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Key Drivers of Transplant Rejection Identified with Functional Single-Cell Proteomics

In a paper published in the American Journal of Transplantation, Catherine Xie et al. from the Yale University School of Medicine used our highly-multiplexed single-cell secreted proteomic analysis to uncover the unique drivers of T cell polyfunctionality, which was found to be driving mixed allograft rejection.

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In this Paper Summary we discuss:

Complement and alloantibody-activated ECs trigger altered functions and heterogeneous responders
Single-cell proteomics reveals drivers of frequency and polyfunctionality among both CD4+ and CD8+ proliferative effector memory T cells associated with transplant rejection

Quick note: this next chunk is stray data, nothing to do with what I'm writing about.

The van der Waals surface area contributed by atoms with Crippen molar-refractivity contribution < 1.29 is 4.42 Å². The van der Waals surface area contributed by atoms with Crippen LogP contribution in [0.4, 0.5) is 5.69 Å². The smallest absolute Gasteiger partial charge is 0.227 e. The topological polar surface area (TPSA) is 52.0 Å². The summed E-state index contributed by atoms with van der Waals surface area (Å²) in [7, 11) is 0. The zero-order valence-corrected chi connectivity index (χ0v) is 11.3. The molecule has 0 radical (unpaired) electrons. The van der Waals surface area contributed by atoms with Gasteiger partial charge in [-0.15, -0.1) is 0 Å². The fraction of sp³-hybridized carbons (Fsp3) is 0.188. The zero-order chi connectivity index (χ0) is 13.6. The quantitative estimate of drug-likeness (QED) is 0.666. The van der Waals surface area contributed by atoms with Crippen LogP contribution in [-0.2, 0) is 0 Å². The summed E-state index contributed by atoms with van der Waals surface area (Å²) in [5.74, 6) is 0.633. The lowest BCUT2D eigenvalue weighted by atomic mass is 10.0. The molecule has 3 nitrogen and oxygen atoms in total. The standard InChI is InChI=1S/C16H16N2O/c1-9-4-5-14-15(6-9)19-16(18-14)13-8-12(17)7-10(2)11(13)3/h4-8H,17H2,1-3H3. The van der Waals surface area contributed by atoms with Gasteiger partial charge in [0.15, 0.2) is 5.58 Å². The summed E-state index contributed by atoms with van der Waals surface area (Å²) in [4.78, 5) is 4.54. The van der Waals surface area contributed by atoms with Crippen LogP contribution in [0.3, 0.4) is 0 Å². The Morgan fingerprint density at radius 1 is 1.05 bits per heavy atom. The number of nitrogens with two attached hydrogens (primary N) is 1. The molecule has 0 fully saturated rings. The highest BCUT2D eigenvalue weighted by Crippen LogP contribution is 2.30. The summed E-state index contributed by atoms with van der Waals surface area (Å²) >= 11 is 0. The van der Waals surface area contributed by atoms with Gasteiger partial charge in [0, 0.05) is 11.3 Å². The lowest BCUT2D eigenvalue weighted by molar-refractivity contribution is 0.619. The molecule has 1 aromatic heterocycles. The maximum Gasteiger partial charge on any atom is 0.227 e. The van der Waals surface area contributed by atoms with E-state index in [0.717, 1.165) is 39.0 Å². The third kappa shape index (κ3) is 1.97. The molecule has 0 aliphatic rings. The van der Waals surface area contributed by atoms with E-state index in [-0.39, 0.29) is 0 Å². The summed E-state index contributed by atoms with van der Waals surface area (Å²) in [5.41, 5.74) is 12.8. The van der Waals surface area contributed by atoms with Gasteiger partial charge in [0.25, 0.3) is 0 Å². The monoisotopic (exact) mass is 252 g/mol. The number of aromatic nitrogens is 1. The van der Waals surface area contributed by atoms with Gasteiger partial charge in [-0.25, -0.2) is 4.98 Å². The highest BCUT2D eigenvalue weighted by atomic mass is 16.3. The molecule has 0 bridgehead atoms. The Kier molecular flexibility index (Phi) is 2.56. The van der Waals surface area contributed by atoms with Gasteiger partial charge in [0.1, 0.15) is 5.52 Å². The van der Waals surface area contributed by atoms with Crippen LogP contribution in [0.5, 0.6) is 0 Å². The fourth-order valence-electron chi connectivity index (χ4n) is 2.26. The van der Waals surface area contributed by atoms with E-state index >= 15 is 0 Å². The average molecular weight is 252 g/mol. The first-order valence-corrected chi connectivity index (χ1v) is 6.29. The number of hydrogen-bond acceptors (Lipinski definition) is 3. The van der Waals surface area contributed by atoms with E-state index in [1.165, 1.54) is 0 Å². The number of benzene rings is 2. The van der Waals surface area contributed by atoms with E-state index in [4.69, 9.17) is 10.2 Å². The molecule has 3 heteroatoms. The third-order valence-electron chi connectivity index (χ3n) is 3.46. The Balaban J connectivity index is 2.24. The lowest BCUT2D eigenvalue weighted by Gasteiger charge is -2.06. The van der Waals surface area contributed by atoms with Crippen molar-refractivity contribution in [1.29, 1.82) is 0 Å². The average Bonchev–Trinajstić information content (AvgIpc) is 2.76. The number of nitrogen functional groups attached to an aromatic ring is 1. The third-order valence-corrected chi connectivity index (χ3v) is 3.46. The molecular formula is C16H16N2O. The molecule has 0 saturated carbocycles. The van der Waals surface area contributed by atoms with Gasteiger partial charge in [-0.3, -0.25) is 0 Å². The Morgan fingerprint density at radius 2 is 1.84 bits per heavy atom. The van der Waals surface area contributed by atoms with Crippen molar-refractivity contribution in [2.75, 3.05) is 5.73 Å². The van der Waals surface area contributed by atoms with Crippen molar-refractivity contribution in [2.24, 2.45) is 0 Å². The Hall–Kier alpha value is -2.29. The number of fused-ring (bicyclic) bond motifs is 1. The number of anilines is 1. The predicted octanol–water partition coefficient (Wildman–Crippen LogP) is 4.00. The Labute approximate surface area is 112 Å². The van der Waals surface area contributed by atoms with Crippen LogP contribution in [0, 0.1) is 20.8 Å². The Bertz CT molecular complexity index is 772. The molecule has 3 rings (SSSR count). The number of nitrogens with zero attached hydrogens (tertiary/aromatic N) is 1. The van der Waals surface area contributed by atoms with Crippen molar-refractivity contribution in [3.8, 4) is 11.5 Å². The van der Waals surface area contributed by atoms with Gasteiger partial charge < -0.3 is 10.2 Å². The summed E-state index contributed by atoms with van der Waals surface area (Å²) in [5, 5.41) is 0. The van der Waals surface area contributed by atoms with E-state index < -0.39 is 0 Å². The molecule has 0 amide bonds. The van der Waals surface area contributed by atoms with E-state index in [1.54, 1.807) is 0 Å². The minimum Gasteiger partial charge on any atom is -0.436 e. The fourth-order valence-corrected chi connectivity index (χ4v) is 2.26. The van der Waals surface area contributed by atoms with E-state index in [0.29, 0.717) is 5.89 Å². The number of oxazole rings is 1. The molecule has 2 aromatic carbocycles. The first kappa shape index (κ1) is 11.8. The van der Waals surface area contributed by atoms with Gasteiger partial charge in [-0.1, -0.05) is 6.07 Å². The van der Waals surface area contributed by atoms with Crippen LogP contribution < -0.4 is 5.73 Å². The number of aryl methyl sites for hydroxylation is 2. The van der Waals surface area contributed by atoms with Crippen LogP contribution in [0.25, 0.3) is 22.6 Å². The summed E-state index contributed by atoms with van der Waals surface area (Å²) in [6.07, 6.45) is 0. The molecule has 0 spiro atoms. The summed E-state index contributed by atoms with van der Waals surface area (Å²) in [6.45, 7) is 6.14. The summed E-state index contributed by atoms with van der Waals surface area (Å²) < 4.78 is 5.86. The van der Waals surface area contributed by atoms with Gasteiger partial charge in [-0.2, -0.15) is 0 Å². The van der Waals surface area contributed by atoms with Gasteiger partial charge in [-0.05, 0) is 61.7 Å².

Reducing drivers of polyfunctionality and decreasing markers of transplant rejection
A Deeper Look

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Resolving Heterogeneity with Singe-Cell Functional Proteomics

Allograft rejection is a complicated process through which immune systems reject a transplanted organ or tissue.

Rejection can be mediated by both cells and antibodies through a process known as mixed rejection, which often results in poor outcomes for patients.

Functional single-cell proteomics resolves this heterogeneity with a highly multiplexed analysis of each cell, allowing researchers to uncover the individual immune cell subpopulations driving mixed rejection.

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